The debating chamber at The Senedd
The debating chamber at The Senedd Credit: Senedd Cymru / Welsh Parliament

MSs warned Welsh Water must take urgent steps to improve, with growing calls for a regulatory and governance overhaul amid concerns about a lack of accountability.

Llŷr Gruffydd, who chairs the Senedd’s climate change committee, led a debate on a report following an inquiry on the performance of Welsh Water.

Mr Gruffydd told the chamber Welsh Water has dropped to a two-star environmental rating, with its overall performance categorised as “lagging” for the second year running.

Warning of growing public anger over sewage spills, he said: “Pollution, leakages, quality and supply interruptions are just some of the issues Welsh Water is struggling with.”

Mr Gruffydd, who represents North Wales, warned: “There’s a continuing public perception that Welsh Water can illegally spill sewage and get away with it scot-free.”

He emphasised that the only acceptable number of pollution incidents is zero.

‘Accountability gap’

Lee Waters suggested goodwill towards Welsh Water – which is owned by Glas Cymru, a non-profit company – has constrained scrutiny and challenge.

He told MSs the not-for-profit model should not excuse poor performance nor inefficiency.

He said: “Without the pressure and scrutiny of shareholders, there is a particular need to ensure that there is robust questioning of the company’s performance.”

Mr Waters, who stood down as deputy minister for climate change last month, remained unconvinced that the current model of scrutiny has proven itself.

Warning of an accountability deficit, the Labour MS for Llanelli said Ofwat applies a one-size-fits-all approach to regulation which has not served Wales well.

Mr Waters said the scandal at Thames Water shows that private companies underperform and have poor governance too, “and Ofwat didn’t do its job there either”.

‘Scrap Ofwat’

Adam Price agreed about the accountability gap as he questioned whether the Glas Cymru model works, saying Scotland has outperformed Wales over the past two decades.

The former Plaid Cymru leader told the chamber Wales has the powers to diverge from the England-and-Wales regulatory system and scrap Ofwat.

Mr Price, who represents Carmarthen East and Dinefwr, also urged the Welsh Government to request further devolution of full powers over water from Westminster.

He said: “Now is the time for us to have a broad-ranging debate in Wales as to whether the model we have within the water sector is working for us

“And if it isn’t – and I think there is plenty of evidence to suggest it’s not – then we should discuss what alternative model we would wish to adopt.”


Janet Finch-Saunders, the Conservatives’ shadow climate change secretary, acknowledged Welsh Water is making improvements, with a £3.5bn investment programme over five years.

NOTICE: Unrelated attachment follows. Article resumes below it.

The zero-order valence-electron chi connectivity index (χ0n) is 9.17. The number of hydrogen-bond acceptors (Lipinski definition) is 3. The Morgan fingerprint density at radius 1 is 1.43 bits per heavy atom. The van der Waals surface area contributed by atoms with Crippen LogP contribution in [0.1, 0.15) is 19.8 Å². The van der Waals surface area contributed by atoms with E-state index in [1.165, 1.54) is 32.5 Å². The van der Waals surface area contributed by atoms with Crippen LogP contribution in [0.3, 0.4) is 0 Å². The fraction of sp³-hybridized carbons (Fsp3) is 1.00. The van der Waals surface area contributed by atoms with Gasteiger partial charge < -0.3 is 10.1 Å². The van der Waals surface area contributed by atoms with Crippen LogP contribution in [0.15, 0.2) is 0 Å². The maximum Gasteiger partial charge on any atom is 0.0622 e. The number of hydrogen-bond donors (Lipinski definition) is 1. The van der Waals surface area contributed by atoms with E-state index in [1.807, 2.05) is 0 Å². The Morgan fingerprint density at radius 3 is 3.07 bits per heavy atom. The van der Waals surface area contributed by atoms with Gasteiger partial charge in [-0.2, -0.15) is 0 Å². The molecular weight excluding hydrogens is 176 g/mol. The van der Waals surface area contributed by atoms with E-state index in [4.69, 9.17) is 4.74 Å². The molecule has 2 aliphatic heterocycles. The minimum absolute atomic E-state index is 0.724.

But she criticised the company’s “not strong enough” commitment to a 24% reduction in pollution by 2030 to 69 incidents or less, saying one pollution incident is too many.

Delyth Jewell, her Plaid Cymru counterpart, stressed the importance of balancing the needs of customers during a cost-of-living crisis with the need to invest in infrastructure.

She said: “The investment by Welsh Water, which is vital, will lead to higher bills and these bills are already among the highest in the sector.”

Plaid Cymru’s deputy leader also raised concerns about bonus payments for senior staff at Welsh Water at a time when customers are expected to pay such high bills.

‘Not fit for purpose’

Jenny Rathbone, the Labour MS for Cardiff Central, warned Wales has a Victorian drainage system that is not fit to meet the challenges of climate change and an increasing population.

She welcomed Welsh Water’s response to the committee report which confirmed the utility company is now aiming for zero serious pollution incidents.

But she warned Welsh Water has an awful lot of work to do to restore public trust.

Sarah Murphy, a fellow Labour backbencher, said many of her constituents in Bridgend and Porthcawl are fed up as she called for a timeline on improvements.

She said: “They just want to know when they are going to be able to swim in clean water and not worry about getting infections, and not worry about sending their children out into it.”

‘Mixed picture’

Responding to the debate on April 24, Huw Irranca-Davies, the newly appointed climate change secretary, said the latest performance reports paint a mixed picture.

But Mr Irranca Davies, a member of the committee during the inquiry, warned Welsh Water has a long way to go to meet the challenges of the climate and nature emergencies.

The former MP, who served as a junior Defra minister under Gordon Brown’s government, said: “Improving the performance and delivering for the people of Wales is a top priority.”

Mr Irranca-Davies pointed to the progress of the river quality taskforce on storm overflows, adding that sustainable drainage systems are now mandatory for most new developments.

He said Welsh Water’s new business plan offers the opportunity to deliver a step change in investment towards environmental improvements.